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 Post subject: Re: Recorded WW1 Sounds
PostPosted: Wed Sep 26, 2018 9:17 pm 
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Victor II
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Thanks for the links. Though it is not battle sounds, BBC did a documentary on recorded British soldiers in ww1. I found it very interesting, so thought I would post it up.

https://www.youtube.com/watch?v=ywg03b574oQ


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 Post subject: Re: Recorded WW1 Sounds
PostPosted: Thu Sep 27, 2018 3:44 am 
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Victor III
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F. Depero, "Grammofono", 1923.
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jboger wrote:
OK, you got me on the reverse doppler effect. How would it have been produced in 1918 for objects traveling through air? Air doesn't have the right physical properties to produce this effect. I know that it has been observed in more recent times but only for such exotic materials as known as metamaterials. These are not naturally occurring materials and were not available in 1918 and not for many years. If this record includes a recording of an object (missile) supposedly moving towards the listener but somehow the pitch is made artificially lower (longer wavelength), then that's not really the reverse doppler effect but an artifact of the recording process.

But I've been wrong before so if anyone would care to enlighten me, I'm all ears.


As a physicist, I long thought about what could produce that reverse-doppler effect sound. The only (very weak) thing I could come up with is that perhaps a steep variation in air density/humidity could produce unusual effects, and possibly a battlefield saturated with yprite and black powder exhausts fits the hypothesis. But, as said, I don't really believe it.

Period witnesses, in any case, said the shells had some type of wings that would produce a whistle. I would say, in turn, that I'm fine with the whistle per se; it's the increasing pitch that it's nonsense. It seems to me the sound of an object which is accelerating, while a projectile can do nothing else than decelerate once it leaves the cannon's mouth. Perhaps Katjuša rockets would produce a similar sound, but not a ballistic projectile.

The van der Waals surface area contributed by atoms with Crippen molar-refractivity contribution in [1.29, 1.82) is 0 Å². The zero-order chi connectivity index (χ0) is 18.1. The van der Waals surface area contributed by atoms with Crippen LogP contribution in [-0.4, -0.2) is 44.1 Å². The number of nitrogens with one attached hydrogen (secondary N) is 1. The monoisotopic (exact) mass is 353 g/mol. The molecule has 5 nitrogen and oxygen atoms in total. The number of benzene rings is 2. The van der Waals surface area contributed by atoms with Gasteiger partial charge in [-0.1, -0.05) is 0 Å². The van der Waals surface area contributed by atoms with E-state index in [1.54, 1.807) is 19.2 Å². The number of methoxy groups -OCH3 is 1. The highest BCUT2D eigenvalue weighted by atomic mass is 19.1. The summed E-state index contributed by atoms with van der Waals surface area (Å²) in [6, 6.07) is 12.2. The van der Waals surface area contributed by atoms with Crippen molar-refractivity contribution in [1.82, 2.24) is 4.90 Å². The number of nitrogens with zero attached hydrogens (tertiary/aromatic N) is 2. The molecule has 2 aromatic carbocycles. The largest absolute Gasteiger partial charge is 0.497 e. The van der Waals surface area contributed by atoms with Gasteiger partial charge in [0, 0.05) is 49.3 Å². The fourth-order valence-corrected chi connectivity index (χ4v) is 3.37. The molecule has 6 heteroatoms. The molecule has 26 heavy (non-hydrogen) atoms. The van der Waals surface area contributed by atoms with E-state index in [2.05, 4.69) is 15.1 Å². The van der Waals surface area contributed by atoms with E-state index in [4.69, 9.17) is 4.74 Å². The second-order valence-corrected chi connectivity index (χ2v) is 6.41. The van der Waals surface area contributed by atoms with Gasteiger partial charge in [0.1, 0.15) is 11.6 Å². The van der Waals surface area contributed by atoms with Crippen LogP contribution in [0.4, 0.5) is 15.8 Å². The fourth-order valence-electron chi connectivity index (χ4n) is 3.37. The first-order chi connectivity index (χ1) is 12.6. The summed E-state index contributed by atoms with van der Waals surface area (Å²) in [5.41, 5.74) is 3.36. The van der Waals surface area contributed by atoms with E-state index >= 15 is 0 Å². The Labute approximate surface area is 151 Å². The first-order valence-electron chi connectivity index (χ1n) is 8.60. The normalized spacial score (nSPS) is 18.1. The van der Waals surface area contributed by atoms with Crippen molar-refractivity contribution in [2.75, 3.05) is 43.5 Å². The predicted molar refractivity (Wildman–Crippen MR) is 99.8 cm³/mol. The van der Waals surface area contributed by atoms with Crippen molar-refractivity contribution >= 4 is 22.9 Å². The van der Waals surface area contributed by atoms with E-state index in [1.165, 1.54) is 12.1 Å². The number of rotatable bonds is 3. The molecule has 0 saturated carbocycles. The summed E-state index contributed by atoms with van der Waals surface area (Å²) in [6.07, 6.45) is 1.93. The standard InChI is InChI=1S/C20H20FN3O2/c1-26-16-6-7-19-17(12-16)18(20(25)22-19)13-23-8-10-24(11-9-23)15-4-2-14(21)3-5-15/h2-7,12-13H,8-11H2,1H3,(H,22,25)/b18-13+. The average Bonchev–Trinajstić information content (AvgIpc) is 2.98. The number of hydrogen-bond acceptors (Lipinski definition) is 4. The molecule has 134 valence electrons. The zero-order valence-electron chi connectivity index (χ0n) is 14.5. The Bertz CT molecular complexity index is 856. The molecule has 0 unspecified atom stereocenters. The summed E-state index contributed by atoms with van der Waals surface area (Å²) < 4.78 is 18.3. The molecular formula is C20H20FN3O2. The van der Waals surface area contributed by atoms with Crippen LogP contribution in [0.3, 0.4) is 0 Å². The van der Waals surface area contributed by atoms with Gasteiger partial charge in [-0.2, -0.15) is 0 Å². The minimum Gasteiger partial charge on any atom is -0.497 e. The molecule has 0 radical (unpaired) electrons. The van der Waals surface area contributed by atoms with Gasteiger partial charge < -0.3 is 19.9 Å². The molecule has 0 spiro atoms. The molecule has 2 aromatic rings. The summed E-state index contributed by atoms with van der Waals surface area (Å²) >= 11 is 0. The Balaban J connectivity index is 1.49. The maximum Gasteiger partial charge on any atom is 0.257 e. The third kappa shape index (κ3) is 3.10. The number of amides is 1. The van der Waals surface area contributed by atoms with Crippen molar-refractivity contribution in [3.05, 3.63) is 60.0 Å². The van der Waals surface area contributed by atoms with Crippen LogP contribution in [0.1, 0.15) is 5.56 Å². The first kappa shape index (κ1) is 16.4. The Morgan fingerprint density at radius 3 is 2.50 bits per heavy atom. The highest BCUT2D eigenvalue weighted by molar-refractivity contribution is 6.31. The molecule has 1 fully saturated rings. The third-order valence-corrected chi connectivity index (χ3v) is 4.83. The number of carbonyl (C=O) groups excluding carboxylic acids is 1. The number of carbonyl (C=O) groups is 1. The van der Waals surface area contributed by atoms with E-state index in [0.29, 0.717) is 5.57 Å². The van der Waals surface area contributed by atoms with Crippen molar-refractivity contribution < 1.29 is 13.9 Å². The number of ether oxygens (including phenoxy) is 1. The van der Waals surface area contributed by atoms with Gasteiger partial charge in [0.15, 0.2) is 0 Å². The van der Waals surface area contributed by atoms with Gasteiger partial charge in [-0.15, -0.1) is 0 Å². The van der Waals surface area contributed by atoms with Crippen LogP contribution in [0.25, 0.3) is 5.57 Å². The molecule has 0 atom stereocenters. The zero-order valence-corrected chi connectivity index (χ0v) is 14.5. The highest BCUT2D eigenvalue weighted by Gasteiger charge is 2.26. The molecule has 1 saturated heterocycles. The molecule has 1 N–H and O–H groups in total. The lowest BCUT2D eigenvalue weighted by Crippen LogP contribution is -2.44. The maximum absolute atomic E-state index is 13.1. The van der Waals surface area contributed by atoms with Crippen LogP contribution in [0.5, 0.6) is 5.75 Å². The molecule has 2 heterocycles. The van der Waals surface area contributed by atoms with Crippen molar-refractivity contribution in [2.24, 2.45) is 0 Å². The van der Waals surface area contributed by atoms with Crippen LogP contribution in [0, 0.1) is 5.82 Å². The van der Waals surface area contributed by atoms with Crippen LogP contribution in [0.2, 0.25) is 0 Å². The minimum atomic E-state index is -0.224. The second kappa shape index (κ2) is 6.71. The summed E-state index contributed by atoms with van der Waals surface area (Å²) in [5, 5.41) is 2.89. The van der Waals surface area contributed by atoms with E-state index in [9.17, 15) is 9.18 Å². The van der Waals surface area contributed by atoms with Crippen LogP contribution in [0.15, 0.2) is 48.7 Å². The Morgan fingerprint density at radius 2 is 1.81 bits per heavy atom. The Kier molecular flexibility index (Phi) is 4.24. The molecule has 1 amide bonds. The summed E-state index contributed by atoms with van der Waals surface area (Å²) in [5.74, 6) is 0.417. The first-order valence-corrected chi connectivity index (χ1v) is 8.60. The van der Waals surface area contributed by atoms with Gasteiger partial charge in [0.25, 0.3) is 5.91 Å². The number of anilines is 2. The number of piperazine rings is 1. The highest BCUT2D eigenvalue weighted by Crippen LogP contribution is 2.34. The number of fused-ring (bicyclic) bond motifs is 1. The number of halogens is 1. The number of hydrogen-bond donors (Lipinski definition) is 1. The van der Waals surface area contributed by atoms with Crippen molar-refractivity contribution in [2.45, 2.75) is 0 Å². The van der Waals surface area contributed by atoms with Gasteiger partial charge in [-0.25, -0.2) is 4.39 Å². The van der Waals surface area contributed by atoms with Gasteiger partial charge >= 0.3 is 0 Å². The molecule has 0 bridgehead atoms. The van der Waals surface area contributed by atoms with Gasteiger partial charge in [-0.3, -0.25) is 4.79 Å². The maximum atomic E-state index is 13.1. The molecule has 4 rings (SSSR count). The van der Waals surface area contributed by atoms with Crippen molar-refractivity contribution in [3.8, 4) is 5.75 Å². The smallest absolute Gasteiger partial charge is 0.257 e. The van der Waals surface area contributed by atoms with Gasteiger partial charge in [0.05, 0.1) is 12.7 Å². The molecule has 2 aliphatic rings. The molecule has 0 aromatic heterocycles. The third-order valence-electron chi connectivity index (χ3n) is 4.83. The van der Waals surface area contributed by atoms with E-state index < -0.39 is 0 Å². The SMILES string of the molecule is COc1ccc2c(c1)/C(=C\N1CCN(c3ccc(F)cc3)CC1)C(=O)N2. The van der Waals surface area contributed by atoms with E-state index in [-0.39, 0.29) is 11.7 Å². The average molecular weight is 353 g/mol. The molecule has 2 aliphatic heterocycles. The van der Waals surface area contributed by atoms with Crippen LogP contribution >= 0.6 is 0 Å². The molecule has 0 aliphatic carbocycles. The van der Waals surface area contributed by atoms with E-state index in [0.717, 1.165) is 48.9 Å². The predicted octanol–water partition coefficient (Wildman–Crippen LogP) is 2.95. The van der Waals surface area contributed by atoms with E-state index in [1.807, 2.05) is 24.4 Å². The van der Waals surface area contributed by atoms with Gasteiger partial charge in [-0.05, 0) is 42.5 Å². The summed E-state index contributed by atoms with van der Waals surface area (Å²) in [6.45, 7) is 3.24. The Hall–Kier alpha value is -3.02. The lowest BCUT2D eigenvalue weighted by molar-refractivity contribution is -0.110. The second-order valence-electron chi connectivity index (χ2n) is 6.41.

I have to say that I completely ignore what kind of weaponry was used when the recording was made. In either case, however, there's something "suspicious" in the record. I don't think that self-propelling shells like Katjušas were available by the end of the Great War, but if that was the case, then the boombs and bangs of the cannons are artifacts. If the shells were shot with cannons, then the accelerating sound of the projectile is almost surely nonsense; moreover, the dB gap of the sound pressure between the boom of the cannons and the whistle and the voice orders would be many orders of magnitude. I doubt that even contemporary electronic equipment could deliver a decent recording of sounds of such different magnitude, go figure a primitive cylinder recorder, which had problems even capturing a piano and a tenor at the same time in a quiet room.

Summing it up, my educated opinion is that Mr. Gaisberg really did recordings of a gas shell bombardment, which are the less-than-impressive bangs, dings and crackles that can be heard on the background of the record. Then later, in order to "improve" the impact of the recording, while dubbing to disc other artificial sound effects were added with a bass drum and a whistle by people who saw a battlefield only in pictures, as well as by a self-appointed "commander" of the artillery unit.